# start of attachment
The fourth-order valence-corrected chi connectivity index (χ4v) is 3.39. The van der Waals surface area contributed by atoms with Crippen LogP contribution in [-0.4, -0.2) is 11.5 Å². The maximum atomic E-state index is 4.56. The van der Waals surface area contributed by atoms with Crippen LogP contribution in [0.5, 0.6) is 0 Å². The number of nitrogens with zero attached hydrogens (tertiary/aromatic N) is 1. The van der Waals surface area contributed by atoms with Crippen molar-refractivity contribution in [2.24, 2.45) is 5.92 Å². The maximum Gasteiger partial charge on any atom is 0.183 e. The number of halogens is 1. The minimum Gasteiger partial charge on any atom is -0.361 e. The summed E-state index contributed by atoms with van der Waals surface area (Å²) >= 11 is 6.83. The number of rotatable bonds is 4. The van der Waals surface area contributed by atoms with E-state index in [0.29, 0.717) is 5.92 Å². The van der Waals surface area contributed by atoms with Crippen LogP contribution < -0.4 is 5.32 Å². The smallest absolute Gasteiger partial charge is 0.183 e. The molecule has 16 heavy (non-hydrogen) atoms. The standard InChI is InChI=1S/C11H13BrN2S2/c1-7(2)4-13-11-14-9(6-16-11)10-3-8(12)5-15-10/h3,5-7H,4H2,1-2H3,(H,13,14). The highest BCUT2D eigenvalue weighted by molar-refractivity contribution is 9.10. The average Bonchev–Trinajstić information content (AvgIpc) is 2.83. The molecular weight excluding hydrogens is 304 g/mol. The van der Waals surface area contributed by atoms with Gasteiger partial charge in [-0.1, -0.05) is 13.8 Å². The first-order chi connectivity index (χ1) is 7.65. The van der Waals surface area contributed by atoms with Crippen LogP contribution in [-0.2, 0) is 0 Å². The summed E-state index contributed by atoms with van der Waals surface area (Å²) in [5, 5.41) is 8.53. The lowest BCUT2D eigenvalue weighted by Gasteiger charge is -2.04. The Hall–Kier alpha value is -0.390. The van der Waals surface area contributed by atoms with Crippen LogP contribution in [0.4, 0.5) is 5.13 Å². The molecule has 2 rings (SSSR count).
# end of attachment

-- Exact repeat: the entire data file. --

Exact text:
The fourth-order valence-corrected chi connectivity index (χ4v) is 3.39. The van der Waals surface area contributed by atoms with Crippen LogP contribution in [-0.4, -0.2) is 11.5 Å². The maximum atomic E-state index is 4.56. The van der Waals surface area contributed by atoms with Crippen LogP contribution in [0.5, 0.6) is 0 Å². The number of nitrogens with zero attached hydrogens (tertiary/aromatic N) is 1. The van der Waals surface area contributed by atoms with Crippen molar-refractivity contribution in [2.24, 2.45) is 5.92 Å². The maximum Gasteiger partial charge on any atom is 0.183 e. The number of halogens is 1. The minimum Gasteiger partial charge on any atom is -0.361 e. The summed E-state index contributed by atoms with van der Waals surface area (Å²) >= 11 is 6.83. The number of rotatable bonds is 4. The van der Waals surface area contributed by atoms with E-state index in [0.29, 0.717) is 5.92 Å². The van der Waals surface area contributed by atoms with Crippen LogP contribution < -0.4 is 5.32 Å². The smallest absolute Gasteiger partial charge is 0.183 e. The molecule has 16 heavy (non-hydrogen) atoms. The standard InChI is InChI=1S/C11H13BrN2S2/c1-7(2)4-13-11-14-9(6-16-11)10-3-8(12)5-15-10/h3,5-7H,4H2,1-2H3,(H,13,14). The highest BCUT2D eigenvalue weighted by molar-refractivity contribution is 9.10. The average Bonchev–Trinajstić information content (AvgIpc) is 2.83. The molecular weight excluding hydrogens is 304 g/mol. The van der Waals surface area contributed by atoms with Gasteiger partial charge in [-0.1, -0.05) is 13.8 Å². The first-order chi connectivity index (χ1) is 7.65. The van der Waals surface area contributed by atoms with Crippen LogP contribution in [-0.2, 0) is 0 Å². The summed E-state index contributed by atoms with van der Waals surface area (Å²) in [5, 5.41) is 8.53. The lowest BCUT2D eigenvalue weighted by Gasteiger charge is -2.04. The Hall–Kier alpha value is -0.390. The van der Waals surface area contributed by atoms with Crippen LogP contribution in [0.4, 0.5) is 5.13 Å². The molecule has 2 rings (SSSR count).